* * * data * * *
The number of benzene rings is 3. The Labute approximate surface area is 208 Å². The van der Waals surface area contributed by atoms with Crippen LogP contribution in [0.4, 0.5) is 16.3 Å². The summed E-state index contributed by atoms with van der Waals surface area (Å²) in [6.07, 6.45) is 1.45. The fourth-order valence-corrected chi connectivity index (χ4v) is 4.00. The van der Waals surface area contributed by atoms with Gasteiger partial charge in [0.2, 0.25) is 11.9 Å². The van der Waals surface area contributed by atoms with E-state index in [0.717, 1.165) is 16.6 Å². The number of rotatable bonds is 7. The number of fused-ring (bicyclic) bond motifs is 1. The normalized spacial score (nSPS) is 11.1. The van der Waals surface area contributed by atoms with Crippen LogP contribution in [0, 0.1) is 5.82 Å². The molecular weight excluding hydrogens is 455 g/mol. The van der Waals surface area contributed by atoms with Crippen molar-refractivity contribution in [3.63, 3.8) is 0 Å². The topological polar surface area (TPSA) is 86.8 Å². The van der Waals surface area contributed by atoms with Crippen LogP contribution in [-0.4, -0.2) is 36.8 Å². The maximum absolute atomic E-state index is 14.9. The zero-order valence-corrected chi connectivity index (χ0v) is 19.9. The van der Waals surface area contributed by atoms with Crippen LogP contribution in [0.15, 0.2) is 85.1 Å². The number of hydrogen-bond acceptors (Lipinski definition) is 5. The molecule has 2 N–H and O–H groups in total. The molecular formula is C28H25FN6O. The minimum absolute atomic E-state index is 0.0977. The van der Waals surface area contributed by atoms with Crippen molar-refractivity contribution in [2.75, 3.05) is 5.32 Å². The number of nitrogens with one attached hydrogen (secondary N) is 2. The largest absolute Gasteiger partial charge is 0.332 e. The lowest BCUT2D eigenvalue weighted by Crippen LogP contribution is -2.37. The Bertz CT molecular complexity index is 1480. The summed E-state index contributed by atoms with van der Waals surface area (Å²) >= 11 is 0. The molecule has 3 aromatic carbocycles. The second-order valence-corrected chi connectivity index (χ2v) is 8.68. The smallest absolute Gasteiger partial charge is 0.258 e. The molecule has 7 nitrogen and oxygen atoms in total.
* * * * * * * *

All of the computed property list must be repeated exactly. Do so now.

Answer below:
The number of benzene rings is 3. The Labute approximate surface area is 208 Å². The van der Waals surface area contributed by atoms with Crippen LogP contribution in [0.4, 0.5) is 16.3 Å². The summed E-state index contributed by atoms with van der Waals surface area (Å²) in [6.07, 6.45) is 1.45. The fourth-order valence-corrected chi connectivity index (χ4v) is 4.00. The van der Waals surface area contributed by atoms with Gasteiger partial charge in [0.2, 0.25) is 11.9 Å². The van der Waals surface area contributed by atoms with E-state index in [0.717, 1.165) is 16.6 Å². The number of rotatable bonds is 7. The number of fused-ring (bicyclic) bond motifs is 1. The normalized spacial score (nSPS) is 11.1. The van der Waals surface area contributed by atoms with Crippen LogP contribution in [0, 0.1) is 5.82 Å². The molecular weight excluding hydrogens is 455 g/mol. The van der Waals surface area contributed by atoms with Crippen molar-refractivity contribution in [3.63, 3.8) is 0 Å². The topological polar surface area (TPSA) is 86.8 Å². The van der Waals surface area contributed by atoms with Crippen LogP contribution in [-0.4, -0.2) is 36.8 Å². The maximum absolute atomic E-state index is 14.9. The zero-order valence-corrected chi connectivity index (χ0v) is 19.9. The van der Waals surface area contributed by atoms with Crippen LogP contribution in [0.15, 0.2) is 85.1 Å². The number of hydrogen-bond acceptors (Lipinski definition) is 5. The molecule has 2 N–H and O–H groups in total. The molecular formula is C28H25FN6O. The minimum absolute atomic E-state index is 0.0977. The van der Waals surface area contributed by atoms with Crippen molar-refractivity contribution in [2.75, 3.05) is 5.32 Å². The number of nitrogens with one attached hydrogen (secondary N) is 2. The largest absolute Gasteiger partial charge is 0.332 e. The lowest BCUT2D eigenvalue weighted by Crippen LogP contribution is -2.37. The Bertz CT molecular complexity index is 1480. The summed E-state index contributed by atoms with van der Waals surface area (Å²) >= 11 is 0. The molecule has 3 aromatic carbocycles. The second-order valence-corrected chi connectivity index (χ2v) is 8.68. The smallest absolute Gasteiger partial charge is 0.258 e. The molecule has 7 nitrogen and oxygen atoms in total.